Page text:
March 31, 2022
Issue 411  |  View Past Issues
Published by Global Energy Monitor

Editor's Note

Having opposed the European Union considering imposing sanctions against Russian coal exports, Germany states it will be free of them within months. A major Japanese trader, Idemitsu Kosan, has also announced it has ceased buying cargoes of Russian coal for Japanese customers. Poland has gone further with its Cabinet approving a draft bill to ban imports of Russian coal. India is going in the other direction, looking to increase its purchases of Russian coal by taking advantage of both the discounted prices and sticking to a deal entered into last year to diversify away from Australian suppliers.

A new policy document by China’s National Development and Reform Commission has clarified that developers involved with overseas coal plants already under construction should proceed cautiously and ensure pollution control equipment is included. For its part, China Shenhua Energy, one of China’s largest coal producers, has unveiled plans to ramp up renewables investments by 2030.

Elsewhere, contoversies over coal deals abound. In India, the owner of a coal trading company is in prison, awaiting trial for selling low-quality coal but overcharging based on falsified coal quality sample reports. In Australia, the corporate regulator is investigating a coal company over whether it knew of allegations of altered coal quality results. In the US, FirstEnergy, the company at the centre of the Ohio coal and nuclear power plant bailout scandal, paid funds to a pro-Trump group and may have contributed as much as US$5 million to it. The New York Times has also delved into the decades-long story of Democratic Senator Joe Manchin’s interests in a coal company tied to the fate of one dirty old coal power plant.

Bob Burton


How Joe Manchin aided coal and earned millions

At every step of his political career, Joe Manchin helped a West Virginia power plant that was the sole customer of his private coal business. Along the way, he blocked ambitious climate action, write Christopher Flavelle and Julie Tate in the New York Times.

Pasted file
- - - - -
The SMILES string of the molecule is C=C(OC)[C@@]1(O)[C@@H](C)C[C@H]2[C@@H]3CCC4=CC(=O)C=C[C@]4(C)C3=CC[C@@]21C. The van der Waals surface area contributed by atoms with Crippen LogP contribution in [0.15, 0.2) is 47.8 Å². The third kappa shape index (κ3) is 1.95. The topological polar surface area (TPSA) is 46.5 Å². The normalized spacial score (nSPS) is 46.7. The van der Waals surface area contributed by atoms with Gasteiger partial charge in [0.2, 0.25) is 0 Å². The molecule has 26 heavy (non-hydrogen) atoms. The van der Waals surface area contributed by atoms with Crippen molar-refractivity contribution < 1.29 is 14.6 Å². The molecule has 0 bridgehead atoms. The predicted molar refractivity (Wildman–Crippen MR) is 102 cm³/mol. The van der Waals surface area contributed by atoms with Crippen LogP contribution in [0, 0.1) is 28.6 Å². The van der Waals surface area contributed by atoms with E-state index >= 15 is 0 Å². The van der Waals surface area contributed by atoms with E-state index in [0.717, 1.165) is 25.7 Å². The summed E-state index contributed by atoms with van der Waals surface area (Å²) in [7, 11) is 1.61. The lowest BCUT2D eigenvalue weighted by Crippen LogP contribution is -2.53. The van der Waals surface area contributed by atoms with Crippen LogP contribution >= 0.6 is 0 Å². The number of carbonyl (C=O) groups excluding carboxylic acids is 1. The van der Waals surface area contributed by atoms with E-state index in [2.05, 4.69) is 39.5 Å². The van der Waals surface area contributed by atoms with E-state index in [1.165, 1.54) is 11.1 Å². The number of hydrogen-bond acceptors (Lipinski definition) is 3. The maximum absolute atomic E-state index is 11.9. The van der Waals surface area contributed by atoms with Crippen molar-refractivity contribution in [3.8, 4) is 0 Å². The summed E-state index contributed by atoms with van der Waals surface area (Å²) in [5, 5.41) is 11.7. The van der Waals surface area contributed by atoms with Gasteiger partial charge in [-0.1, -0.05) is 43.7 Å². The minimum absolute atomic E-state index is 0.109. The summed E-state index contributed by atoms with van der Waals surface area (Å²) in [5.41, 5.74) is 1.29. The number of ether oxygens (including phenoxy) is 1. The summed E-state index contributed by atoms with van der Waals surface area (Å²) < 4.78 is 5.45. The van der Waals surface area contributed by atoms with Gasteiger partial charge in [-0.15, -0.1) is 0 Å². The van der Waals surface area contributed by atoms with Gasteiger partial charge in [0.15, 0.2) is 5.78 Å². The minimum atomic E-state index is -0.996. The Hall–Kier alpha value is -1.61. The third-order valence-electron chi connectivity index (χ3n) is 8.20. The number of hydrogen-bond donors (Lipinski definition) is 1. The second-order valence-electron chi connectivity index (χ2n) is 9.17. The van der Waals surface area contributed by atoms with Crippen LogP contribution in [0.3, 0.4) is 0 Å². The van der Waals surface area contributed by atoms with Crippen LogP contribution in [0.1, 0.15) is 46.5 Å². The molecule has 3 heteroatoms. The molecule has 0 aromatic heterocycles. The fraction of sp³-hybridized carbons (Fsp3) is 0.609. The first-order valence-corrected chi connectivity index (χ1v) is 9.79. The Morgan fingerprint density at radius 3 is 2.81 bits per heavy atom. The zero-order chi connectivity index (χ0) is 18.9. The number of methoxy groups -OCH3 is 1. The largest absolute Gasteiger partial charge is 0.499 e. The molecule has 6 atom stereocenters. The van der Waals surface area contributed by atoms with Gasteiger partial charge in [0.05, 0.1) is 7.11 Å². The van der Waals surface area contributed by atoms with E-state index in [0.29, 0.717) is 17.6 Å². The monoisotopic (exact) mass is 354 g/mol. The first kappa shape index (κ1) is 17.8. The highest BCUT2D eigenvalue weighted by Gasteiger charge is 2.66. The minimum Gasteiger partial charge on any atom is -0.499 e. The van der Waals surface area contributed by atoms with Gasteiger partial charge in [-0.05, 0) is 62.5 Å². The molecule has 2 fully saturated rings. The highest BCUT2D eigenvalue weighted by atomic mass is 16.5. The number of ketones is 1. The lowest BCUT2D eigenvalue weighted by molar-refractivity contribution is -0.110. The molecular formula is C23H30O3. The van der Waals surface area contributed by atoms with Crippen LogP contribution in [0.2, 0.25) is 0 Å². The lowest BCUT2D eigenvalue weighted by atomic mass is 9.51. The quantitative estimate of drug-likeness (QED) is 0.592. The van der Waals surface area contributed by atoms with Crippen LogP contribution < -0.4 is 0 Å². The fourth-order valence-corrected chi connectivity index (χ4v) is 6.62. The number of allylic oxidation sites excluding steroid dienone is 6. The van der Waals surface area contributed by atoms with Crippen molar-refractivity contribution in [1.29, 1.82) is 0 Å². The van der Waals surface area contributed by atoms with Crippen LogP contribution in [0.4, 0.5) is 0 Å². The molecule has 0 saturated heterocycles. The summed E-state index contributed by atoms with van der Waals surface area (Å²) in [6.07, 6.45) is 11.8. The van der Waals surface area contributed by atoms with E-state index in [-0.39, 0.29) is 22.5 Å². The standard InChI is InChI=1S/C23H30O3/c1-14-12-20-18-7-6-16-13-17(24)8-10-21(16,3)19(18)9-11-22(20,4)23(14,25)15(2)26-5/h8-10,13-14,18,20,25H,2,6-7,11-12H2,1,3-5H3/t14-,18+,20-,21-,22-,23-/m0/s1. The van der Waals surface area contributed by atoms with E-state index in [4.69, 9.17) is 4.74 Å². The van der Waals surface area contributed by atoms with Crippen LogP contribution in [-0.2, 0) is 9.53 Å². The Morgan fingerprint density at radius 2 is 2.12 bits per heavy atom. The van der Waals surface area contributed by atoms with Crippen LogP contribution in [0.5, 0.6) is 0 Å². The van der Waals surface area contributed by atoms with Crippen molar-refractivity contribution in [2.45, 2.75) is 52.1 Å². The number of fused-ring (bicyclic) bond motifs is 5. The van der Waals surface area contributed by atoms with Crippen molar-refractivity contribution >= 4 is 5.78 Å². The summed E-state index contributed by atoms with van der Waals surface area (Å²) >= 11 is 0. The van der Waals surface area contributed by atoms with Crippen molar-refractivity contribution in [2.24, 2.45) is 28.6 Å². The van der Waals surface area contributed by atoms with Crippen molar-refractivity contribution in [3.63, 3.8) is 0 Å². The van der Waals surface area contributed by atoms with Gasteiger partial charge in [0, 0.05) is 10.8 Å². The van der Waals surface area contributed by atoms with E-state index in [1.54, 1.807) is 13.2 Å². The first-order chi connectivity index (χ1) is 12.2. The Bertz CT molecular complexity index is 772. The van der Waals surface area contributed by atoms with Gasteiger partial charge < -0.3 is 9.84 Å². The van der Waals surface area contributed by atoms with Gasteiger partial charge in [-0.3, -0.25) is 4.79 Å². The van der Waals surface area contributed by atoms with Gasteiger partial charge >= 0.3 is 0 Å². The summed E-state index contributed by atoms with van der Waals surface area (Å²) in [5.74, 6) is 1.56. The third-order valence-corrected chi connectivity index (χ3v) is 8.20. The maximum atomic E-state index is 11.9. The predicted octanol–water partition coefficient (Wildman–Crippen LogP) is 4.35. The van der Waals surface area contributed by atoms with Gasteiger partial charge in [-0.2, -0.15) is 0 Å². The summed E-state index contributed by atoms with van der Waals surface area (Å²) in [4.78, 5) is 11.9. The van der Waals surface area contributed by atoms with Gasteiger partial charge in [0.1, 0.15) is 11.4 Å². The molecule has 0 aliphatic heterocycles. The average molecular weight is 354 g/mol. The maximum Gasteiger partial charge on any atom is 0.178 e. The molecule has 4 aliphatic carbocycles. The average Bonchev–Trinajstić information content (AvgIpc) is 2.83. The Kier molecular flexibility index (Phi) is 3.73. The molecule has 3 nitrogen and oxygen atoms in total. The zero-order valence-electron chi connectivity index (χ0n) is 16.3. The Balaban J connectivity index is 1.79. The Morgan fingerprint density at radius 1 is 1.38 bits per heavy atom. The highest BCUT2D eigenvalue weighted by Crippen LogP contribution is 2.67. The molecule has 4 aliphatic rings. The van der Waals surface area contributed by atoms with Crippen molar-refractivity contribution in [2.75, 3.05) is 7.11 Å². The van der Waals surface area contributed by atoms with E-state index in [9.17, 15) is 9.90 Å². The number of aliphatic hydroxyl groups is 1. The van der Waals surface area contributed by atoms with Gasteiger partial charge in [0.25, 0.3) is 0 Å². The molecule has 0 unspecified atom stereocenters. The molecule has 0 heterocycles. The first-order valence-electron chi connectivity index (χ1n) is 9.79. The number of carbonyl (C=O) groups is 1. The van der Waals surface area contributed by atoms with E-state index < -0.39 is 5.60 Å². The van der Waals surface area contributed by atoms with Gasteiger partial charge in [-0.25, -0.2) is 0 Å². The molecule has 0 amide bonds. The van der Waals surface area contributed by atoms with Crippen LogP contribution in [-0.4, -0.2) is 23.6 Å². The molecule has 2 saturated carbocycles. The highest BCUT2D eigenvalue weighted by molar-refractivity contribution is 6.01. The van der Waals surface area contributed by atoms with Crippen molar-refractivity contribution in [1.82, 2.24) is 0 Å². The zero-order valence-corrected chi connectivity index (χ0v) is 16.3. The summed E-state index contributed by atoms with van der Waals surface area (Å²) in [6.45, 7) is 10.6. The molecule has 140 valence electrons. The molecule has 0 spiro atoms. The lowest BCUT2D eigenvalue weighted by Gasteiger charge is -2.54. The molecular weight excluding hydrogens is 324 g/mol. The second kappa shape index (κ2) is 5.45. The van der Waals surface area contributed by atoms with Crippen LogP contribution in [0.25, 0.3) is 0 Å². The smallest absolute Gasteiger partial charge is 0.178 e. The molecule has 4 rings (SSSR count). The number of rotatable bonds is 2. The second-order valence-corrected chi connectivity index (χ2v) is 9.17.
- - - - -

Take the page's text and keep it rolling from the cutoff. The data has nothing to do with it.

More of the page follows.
Crypto throws the coal industry a lifeline

Bitcoin miners turn to dirty coal in the US to satisfy their enormous energy needs, writes Kate Morgan in Sierra.

Coal mining methane emissions threaten emissions targets

Limiting methane leakage from coal mines can be the most effective way to tackle warming in the near term as methane traps much more heat than carbon over a shorter period, writes Chris Campbell in the Financial Times.

What Europe can learn from Portugal’s accelerated coal exit

Portugal’s accelerated exit from coal power offers lessons on managing a transition, the role carbon pricing and renewable investments can play, and how utilities have to be involved in the development of just transition plans, writes Anna Gumbau in EnergyMonitor.

Top News

Poland pushes for a ban on Russian coal imports: The Polish Cabinet has supported a draft bill to ban Russian coal imports. In 2020 Poland imported about 9.4 million tonnes of Russian coal, with about half estimated to have been burnt for household heating and the remainder used in district heating plants or for industry. Russian imports accounted for about 20 per cent of domestic coal use. A shift to heat pumps could reduce the direct use of coal and cut the country’s extreme air pollution. Poland’s declining coal and power industries may also benefit from the ban. (Reuters, ABC News)

Major Japanese trading house suspends Russian imports: The major Japanese energy supplier, Idemitsu Kosan, has suspended buying new coal shipments for its Japanese customers over concern about shipping and payment. Shipping companies have been wary of loading Russian cargoes with sanctions on financial institutions creating uncertainty over payments. Idemitsu said it would look to suppliers from Indonesia and Australia to fill the supply gap. About 11 per cent of Japan’s coal, or 19.7 million tonnes, was supplied by Russian exporters in 2021. Idemitsu has also suspended Russian crude oil imports. (S & P Global)